That's where I was last weekend.Yep, it's where people from the North West of England go to die, but I'm not there yet by quite a few years. It's a surprisingly good place for a party conference too though - who knew?!
Some people don't like conferences. I love conferences. Love them. I like being in the room where a rousing speech is being made instead of watching it later on youtube. I like being taken seriously when I ask questions at fringe events - it makes me feel almost like a grown-up! I *really* like staying out, ummmm, "networking" with other Lib Dems from across the country until 3am. I like being accused of being a bad influence. I like feeling that network of support in close-up (though obviously not TOO close-up), and knowing that if I need help with anything, there are people there who go above and beyond the call of duty to provide it - here's where I publicly make a big point of saying thank you once again to Peter Black for driving me up and down the country just so I could attend and asking for nothing in return.
There is one tiny problem. Welsh Liberal Democrat conferences are the best place to practise my public speaking, in that it is best if I'm going to change my podium style from deeply uncomfortable, skittish bag of nerves into confident, inspiring young community leader with all the pitfalls that lie along the way exposed for all to see, it had best be among friends. But that is like saying that if you're going to have excruciating pain inflicted on you, it's best to have it done at a nice clean, fragrant dentistry practice. I find it just that appealing. And it's not even comfortable admitting it in writing - I mean, Fear Of Public Speaking - it's just such a cliché! Might as well be scared of heights and have done with it - oh yes, I am that, too. Just call me a walking cliché then I guess. Or a waffling cliché maybe. Anyway.
Last time I did any public speaking, it was with five minutes' notice because I hadn't read the agenda properly, hadn't realised that my dear colleague from North Pembs, Liz Campion, wanted speakers in support of her first conference motion calling for a review of health service provision in Wales, and felt duty bound to oblige despite having nothing prepared and despite it knocking me sick to even think about attempting it. This time, I once again spoke about local health service provision (condemning the merger of Pembrokeshire and Derwen health trust with two others), once again had only the five minutes between handing in my speakers' card and getting on stage to think about what the heck I was going to say, but there was one difference - I had spent the morning receiving specialist coaching on my public speaking skills from someone with a lot of authority on the matter (at the risk of being accused of constant namedropping, I do mean Lembit Opik). And even if I did moan afterwards until all my friends got sick of hearing it and wandered off, I have to admit the whole experience was a lot more palatable. Hurrah! Progress! The lack of preparation is still a concern - much as I know off the top of my head plenty of key facts about Pembrokeshire and exactly what my point of view is, it would be difficult for anyone to take those thoughts and condense them into a tidy three minute speech just 'on the hoof'. But I can work on that very easily, and as I looked around from that podium on Saturday, I saw people paying great attention to me, being engaged and dare I say it convinced by my words. I can see that becoming an addictive feeling if only I can get rid of the violent shaking that follows it.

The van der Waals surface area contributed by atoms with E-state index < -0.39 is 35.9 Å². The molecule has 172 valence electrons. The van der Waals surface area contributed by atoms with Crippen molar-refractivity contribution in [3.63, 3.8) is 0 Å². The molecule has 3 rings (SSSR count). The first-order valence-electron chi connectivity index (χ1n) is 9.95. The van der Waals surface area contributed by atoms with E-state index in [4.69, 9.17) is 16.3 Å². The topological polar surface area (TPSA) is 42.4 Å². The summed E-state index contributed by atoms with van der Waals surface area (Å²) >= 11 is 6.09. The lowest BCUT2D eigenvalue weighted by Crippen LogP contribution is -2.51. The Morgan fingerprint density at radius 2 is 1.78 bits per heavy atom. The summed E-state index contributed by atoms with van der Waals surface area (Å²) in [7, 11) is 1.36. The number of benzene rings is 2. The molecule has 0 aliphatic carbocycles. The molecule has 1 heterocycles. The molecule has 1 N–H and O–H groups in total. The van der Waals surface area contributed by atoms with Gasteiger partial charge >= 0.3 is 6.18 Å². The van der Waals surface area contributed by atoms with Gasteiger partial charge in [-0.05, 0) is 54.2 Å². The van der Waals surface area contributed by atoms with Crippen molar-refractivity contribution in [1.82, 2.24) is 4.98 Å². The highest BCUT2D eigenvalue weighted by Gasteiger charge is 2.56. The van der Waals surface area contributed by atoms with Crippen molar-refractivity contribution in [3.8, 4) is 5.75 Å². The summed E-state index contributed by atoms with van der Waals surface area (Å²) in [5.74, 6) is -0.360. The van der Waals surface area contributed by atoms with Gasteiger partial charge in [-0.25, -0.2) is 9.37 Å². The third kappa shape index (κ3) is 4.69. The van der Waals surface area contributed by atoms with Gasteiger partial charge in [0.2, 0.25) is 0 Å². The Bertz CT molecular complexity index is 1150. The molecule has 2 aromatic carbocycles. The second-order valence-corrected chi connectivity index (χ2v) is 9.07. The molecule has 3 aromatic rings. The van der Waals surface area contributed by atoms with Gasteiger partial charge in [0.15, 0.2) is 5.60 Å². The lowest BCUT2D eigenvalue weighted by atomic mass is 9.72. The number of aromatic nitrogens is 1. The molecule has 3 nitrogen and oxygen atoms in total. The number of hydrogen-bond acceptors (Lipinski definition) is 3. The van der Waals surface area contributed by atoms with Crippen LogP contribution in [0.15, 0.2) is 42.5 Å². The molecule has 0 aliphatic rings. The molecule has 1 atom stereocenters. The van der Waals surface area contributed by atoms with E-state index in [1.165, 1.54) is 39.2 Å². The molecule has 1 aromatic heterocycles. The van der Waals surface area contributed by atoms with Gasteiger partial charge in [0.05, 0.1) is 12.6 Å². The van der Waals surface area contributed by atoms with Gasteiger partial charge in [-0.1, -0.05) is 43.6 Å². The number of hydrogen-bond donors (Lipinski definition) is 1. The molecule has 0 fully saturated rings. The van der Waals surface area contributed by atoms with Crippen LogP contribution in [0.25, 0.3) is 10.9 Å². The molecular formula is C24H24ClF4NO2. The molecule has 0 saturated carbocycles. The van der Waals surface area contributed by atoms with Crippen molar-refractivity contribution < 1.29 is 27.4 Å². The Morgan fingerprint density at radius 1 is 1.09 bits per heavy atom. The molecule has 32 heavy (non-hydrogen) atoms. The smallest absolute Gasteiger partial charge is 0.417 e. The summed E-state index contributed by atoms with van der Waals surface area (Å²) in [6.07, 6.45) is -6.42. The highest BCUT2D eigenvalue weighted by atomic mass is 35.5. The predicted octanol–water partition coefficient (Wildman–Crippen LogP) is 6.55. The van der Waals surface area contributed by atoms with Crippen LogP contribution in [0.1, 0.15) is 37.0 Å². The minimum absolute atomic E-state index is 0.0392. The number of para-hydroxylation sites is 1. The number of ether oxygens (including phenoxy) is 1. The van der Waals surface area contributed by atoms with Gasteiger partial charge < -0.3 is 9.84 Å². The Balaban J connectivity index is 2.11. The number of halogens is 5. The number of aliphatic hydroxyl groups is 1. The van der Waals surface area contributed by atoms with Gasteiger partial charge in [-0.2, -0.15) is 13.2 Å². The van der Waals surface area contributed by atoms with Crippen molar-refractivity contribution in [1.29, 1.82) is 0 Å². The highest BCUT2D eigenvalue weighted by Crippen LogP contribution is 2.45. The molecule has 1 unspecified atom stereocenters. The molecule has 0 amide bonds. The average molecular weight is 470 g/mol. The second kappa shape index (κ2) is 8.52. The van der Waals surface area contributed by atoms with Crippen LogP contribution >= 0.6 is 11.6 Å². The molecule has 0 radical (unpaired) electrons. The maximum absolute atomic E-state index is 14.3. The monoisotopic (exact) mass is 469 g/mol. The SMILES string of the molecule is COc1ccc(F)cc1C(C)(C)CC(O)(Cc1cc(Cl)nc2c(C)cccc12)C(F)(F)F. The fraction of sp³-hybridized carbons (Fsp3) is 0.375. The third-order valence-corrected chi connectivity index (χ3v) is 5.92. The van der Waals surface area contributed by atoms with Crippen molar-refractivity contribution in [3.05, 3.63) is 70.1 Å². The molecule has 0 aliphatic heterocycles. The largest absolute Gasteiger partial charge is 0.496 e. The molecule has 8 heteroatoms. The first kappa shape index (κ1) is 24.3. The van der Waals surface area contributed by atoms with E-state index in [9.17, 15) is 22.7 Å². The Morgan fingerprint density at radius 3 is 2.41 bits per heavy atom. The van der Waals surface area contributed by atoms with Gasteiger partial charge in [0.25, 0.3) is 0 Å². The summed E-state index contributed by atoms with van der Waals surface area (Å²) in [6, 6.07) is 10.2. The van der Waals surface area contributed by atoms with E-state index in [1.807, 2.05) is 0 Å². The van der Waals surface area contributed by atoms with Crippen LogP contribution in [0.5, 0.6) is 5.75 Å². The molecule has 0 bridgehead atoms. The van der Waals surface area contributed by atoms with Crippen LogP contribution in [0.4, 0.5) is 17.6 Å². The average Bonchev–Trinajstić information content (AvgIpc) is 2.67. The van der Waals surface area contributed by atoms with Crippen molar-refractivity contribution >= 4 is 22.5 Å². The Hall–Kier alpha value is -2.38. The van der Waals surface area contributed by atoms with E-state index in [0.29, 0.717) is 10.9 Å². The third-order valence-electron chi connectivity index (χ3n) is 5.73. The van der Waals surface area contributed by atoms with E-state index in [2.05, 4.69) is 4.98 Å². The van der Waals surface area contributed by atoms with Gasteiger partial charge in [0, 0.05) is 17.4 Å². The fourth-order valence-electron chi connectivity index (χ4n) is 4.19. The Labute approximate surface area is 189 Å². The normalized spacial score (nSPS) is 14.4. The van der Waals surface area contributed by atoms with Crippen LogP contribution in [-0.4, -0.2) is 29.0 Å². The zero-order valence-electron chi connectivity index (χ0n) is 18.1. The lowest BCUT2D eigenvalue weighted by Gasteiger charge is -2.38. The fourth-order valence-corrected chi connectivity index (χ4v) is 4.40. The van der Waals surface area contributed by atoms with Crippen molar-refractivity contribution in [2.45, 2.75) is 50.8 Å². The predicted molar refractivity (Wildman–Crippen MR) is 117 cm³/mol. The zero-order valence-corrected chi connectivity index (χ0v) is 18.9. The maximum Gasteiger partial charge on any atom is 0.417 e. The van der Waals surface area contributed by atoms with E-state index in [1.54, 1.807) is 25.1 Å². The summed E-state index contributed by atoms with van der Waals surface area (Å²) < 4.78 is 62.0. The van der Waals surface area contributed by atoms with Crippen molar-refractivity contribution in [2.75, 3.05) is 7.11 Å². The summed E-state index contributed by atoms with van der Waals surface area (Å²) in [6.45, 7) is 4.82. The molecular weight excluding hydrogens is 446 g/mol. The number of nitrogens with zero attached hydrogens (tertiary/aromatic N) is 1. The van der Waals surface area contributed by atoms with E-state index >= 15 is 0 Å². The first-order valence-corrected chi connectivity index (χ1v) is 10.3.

Now it's time for me to tell you in the most sickeningly sweet and bordering on evangelistic terms what decisions were taken and what my favourite bits were from the conference.
The more time I spend with my party, the more proud I am to be a part of it. The buoyant mood of the conference was infectious and everything I heard about how well our councillors have been running Cardiff, Swansea, Wrexham and Bridgend made me itch to get into a position where I can make more of a difference in Pembrokeshire, even if I am some years of building capacity and support away from taking control (I know - steady, girl). I found the speeches by Nick Clegg, Roger Williams MP and Mike German, our assembly group leader, energising and enthralling. Of course the focus of the conference was on the rapidly-approaching local elections, but there was one more generalised policy motion that stood out over the weekend. I want to share the details: back in May 2007 I seethed with an indignant fury when I received this glib cut-and-paste response to the official petition to Downing Street to lift the ban on gay men donating blood. So you can probably imagine (and I hope you'll share) my delight when conference delegates voted unanimously to campaign on just this issue. There's an article here on UK Gay News with a fuller description of the motion for those who are interested.